Allergen highlight: Lanolin

January 18, 2023

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I want to introduce you to an allergen that is often overlooked. What bothers me the most about this allergen is that it is commonly included as an ingredient in creams that are meant to soothe sensitive skin. For those that are allergic to this ingredient, your skin may actually become more inflamed after you use certain types of moisturizing creams. And if you’re not allergic to it now, be cautious, because if you are using these products on broken skin, you may be making yourself more susceptible to a problem in the future. It turns out that exposure to allergens with an impaired skin barrier may actually sensitize you —making you more likely to develop a reaction to that allergen in the future. What ingredient are we talking about? Lanolin.

What is Lanolin?

Lanolin is a substance made from a natural secretion of sheep which functions as a protective coating on their wool. This fatty substance, also called wool grease, is modified to create lanolin and its derivatives including lanolin alcohols, which are responsible for most cases of lanolin allergy.
Lanolin is known for its emollient (moisturizing) properties which can be nourishing to skin. It is found in a variety of personal care products, including creams and powders (including nipple creams for breastfeeding mothers and some baby products like diaper creams), shaving creams, lipsticks, shampoos, and soaps. There are some ointment bases for topical medications that also contain lanolin.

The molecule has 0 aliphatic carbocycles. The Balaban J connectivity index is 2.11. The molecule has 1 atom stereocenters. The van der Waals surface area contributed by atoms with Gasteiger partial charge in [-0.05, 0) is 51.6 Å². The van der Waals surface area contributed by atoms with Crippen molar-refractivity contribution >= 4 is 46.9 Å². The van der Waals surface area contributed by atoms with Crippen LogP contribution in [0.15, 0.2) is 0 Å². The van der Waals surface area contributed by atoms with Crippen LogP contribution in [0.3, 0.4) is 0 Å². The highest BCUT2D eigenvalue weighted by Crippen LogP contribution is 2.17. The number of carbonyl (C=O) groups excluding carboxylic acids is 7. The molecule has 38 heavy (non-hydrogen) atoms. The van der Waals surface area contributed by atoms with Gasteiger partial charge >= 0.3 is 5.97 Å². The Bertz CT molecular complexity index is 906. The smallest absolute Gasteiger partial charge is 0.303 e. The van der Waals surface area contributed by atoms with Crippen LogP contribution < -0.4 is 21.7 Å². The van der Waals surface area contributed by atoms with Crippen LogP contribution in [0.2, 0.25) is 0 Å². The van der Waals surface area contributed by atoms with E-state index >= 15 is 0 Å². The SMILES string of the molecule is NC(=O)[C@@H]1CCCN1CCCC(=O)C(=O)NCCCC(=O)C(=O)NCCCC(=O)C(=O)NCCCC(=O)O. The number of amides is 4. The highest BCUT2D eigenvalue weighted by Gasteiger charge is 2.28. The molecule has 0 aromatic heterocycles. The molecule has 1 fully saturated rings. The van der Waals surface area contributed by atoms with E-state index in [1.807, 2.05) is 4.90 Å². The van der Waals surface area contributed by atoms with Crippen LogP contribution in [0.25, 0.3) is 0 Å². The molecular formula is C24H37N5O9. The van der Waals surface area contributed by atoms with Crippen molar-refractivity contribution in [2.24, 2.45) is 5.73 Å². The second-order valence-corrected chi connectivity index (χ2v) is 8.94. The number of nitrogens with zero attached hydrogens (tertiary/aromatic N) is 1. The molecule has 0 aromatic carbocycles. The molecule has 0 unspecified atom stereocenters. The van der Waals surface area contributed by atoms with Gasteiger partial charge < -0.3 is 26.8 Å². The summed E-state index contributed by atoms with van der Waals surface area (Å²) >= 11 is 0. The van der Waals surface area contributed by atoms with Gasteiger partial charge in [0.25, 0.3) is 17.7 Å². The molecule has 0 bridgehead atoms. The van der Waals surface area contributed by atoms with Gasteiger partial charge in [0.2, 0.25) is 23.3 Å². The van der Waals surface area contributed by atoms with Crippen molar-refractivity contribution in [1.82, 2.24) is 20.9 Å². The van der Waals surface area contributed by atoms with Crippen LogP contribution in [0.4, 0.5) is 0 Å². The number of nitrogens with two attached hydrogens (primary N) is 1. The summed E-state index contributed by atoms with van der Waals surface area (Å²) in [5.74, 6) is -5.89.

The most well known products on the market that contain lanolin are Eucerin and Aquaphor, to name a couple. Ironically these are used for sensitive skin, but may be a problem for a population of those with allergies to lanolin.
Lanolin is also used for industrial purposes (applied to metallic surfaces to prevent corrosion and used in plasters and polishes) though it has low allergenic potential when exposed through this route.
Ever felt like that wool sweater was causing you to react?
Wool clothing is another important source of exposure to lanolin as it’s content may be as high as that in some cosmetics!
A high-risk population for the development of contact dermatitis from lanolin has been identified. People who have chronic dermatitis, especially a condition called venous stasis dermatitis, may be at higher risk of developing reactions due to lanolin.
Medical-grade lanolins (used in prescription based formulations) are thought to be much less allergenic than less purified forms of lanolin, so they may not be a huge source of reactions.
If you have sensitive or allergic skin, and the usual ”hypoallergenic” products are not working for you as well as the product claims have suggested, Evme is here for you! Our detailed approach to creating efficacious, non-irritating products leaves out lanolin and other hidden allergens and irritants so you can rest assured that you’re getting the closest to “sans-allergenic” as you can!

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